Ronald David Laing (7 October 1927 – 23 August 1989) was a Scottish psychiatrist who wrote extensively on mental illness – in particular, the experience of psychosis. Laing's views on the causes and treatment of serious mental dysfunction, greatly influenced by existential philosophy, ran counter to the psychiatric orthodoxy of the day by taking the expressed feelings of the individual patient or client as valid descriptions of lived experience rather than simply as symptoms of some separate or underlying disorder. Laing was associated with the anti-psychiatry movement, although he rejected the label. Politically, he was regarded as a thinker of the New Left.
Laing was born in the Govanhill district of Glasgow on 7 October 1927, the only child of David Park MacNair Laing and Amelia Glen Laing (née Kirkwood). Laing described his parents – his mother especially – as being somewhat odd. Although his biographer son largely discounted Laing's account of his childhood, an obituary by an acquaintance of Laing asserted that about his parents – "the full truth he told only to a few close friends".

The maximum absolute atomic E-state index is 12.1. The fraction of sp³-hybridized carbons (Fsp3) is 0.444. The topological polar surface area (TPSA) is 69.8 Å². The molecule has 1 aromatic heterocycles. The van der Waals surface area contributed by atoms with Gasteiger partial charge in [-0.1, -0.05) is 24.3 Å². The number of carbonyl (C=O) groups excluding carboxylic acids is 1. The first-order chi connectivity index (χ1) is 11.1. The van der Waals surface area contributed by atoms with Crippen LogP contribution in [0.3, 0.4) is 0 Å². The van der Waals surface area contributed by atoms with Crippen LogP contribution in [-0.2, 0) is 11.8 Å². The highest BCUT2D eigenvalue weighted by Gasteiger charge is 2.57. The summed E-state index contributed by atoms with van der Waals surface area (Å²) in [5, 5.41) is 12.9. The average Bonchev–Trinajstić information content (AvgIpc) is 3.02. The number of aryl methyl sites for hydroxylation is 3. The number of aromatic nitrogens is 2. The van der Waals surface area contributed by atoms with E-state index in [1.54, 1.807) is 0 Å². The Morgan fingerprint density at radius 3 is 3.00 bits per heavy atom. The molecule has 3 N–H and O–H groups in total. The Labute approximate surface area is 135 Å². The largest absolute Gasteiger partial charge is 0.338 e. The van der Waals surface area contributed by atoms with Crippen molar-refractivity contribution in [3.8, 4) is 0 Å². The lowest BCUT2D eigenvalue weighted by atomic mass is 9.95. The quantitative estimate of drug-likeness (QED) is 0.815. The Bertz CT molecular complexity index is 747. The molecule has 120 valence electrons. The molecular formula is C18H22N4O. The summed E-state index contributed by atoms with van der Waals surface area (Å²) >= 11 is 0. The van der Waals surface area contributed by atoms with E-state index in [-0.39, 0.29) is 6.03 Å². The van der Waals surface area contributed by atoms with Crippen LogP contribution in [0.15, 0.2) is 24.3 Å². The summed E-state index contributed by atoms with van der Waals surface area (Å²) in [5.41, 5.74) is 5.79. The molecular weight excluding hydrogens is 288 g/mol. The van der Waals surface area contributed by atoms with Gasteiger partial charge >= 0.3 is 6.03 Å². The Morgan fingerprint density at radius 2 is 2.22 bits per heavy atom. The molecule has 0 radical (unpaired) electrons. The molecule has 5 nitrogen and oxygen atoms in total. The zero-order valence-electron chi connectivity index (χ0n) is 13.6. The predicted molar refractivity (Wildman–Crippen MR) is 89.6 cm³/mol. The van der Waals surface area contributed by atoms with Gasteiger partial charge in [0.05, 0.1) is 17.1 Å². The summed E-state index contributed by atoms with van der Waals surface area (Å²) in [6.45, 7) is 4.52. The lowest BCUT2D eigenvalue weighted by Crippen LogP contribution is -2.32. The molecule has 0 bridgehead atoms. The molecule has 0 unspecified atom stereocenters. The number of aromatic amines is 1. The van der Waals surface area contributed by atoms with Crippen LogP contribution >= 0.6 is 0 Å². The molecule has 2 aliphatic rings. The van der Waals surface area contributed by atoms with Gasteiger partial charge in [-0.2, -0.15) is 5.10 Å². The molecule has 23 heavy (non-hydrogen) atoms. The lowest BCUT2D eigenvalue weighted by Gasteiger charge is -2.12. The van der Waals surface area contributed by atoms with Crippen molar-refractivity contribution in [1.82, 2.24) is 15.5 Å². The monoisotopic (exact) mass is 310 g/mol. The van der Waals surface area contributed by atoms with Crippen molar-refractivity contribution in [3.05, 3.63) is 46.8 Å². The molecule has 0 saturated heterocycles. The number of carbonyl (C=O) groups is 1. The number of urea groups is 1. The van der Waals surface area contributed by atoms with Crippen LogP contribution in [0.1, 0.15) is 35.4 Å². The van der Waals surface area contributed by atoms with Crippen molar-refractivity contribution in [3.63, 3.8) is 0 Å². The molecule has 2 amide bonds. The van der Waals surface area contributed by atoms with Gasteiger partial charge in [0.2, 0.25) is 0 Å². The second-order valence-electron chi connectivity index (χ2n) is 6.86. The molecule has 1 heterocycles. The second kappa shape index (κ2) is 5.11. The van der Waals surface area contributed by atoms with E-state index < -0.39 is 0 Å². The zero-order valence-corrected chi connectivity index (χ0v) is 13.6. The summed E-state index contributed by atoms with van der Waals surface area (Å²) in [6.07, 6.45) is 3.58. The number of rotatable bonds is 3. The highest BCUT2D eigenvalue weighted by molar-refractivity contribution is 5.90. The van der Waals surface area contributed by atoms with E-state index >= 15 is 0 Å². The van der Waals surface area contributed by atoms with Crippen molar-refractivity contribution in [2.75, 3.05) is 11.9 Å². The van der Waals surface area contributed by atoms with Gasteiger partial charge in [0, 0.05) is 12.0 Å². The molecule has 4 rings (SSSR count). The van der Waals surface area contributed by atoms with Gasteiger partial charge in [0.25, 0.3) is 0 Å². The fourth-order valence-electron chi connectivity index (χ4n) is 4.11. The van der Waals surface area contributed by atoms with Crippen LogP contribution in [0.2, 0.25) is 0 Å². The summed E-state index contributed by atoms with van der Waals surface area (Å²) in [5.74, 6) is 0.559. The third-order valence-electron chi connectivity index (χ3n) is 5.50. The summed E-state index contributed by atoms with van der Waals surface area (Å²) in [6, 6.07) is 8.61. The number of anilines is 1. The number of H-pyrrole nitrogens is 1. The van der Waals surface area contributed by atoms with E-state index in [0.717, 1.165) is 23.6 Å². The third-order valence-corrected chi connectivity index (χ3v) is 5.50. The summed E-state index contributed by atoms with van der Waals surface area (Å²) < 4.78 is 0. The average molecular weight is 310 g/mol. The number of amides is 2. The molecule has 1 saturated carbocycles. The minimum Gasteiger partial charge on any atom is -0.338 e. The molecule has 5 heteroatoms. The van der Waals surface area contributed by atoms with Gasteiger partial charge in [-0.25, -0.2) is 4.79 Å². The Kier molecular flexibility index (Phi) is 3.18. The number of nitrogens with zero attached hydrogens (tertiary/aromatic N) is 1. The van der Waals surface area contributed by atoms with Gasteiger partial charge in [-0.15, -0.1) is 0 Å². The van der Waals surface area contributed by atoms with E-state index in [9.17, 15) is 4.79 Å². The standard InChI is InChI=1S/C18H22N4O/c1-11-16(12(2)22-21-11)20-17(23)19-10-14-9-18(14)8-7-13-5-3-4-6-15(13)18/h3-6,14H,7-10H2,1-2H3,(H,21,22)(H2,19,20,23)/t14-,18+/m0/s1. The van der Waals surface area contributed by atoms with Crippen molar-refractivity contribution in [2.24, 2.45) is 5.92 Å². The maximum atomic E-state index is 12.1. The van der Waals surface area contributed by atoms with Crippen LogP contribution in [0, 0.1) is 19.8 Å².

He was educated initially at Sir John Neilson Cuthbertson Public School and after four years transferred to Hutchesons' Grammar School. Described as clever, competitive and precocious, he studied mainly Classics, particularly philosophy, including through reading books from the local library. He was also a musician, being made an Associate of the Royal College of Music. He chose to go on to study medicine at the University of Glasgow, seemingly for a variety of reasons including wanting to face life and death, and to become more scientific. He may have started drinking more heavily than colleagues from the age of 18. During his medical degree he set up a "Socratic Club", of which the philosopher Bertrand Russell agreed to be President. Laing failed his final exams on his first attempt, in 1950, but, after spending six months working on a psychiatric unit, passed them in a subsequent re-sit at the start of 1951.